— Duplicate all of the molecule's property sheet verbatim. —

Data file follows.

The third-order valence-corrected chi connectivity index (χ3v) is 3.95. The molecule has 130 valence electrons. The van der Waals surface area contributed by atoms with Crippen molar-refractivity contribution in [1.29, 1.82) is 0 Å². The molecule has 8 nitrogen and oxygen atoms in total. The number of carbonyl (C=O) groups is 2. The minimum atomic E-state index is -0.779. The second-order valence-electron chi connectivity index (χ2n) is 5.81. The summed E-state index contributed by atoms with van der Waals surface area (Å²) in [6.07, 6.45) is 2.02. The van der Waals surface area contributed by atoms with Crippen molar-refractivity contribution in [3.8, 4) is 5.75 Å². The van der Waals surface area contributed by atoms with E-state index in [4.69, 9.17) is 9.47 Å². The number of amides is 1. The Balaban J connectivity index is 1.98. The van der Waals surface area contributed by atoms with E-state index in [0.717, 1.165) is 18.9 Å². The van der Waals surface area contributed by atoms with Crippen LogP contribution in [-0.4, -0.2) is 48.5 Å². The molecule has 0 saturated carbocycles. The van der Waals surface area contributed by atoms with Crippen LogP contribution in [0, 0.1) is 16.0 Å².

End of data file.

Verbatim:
The third-order valence-corrected chi connectivity index (χ3v) is 3.95. The molecule has 130 valence electrons. The van der Waals surface area contributed by atoms with Crippen molar-refractivity contribution in [1.29, 1.82) is 0 Å². The molecule has 8 nitrogen and oxygen atoms in total. The number of carbonyl (C=O) groups is 2. The minimum atomic E-state index is -0.779. The second-order valence-electron chi connectivity index (χ2n) is 5.81. The summed E-state index contributed by atoms with van der Waals surface area (Å²) in [6.07, 6.45) is 2.02. The van der Waals surface area contributed by atoms with Crippen molar-refractivity contribution in [3.8, 4) is 5.75 Å². The van der Waals surface area contributed by atoms with E-state index in [4.69, 9.17) is 9.47 Å². The number of amides is 1. The Balaban J connectivity index is 1.98. The van der Waals surface area contributed by atoms with E-state index in [0.717, 1.165) is 18.9 Å². The van der Waals surface area contributed by atoms with Crippen LogP contribution in [-0.4, -0.2) is 48.5 Å². The molecule has 0 saturated carbocycles. The van der Waals surface area contributed by atoms with Crippen LogP contribution in [0, 0.1) is 16.0 Å².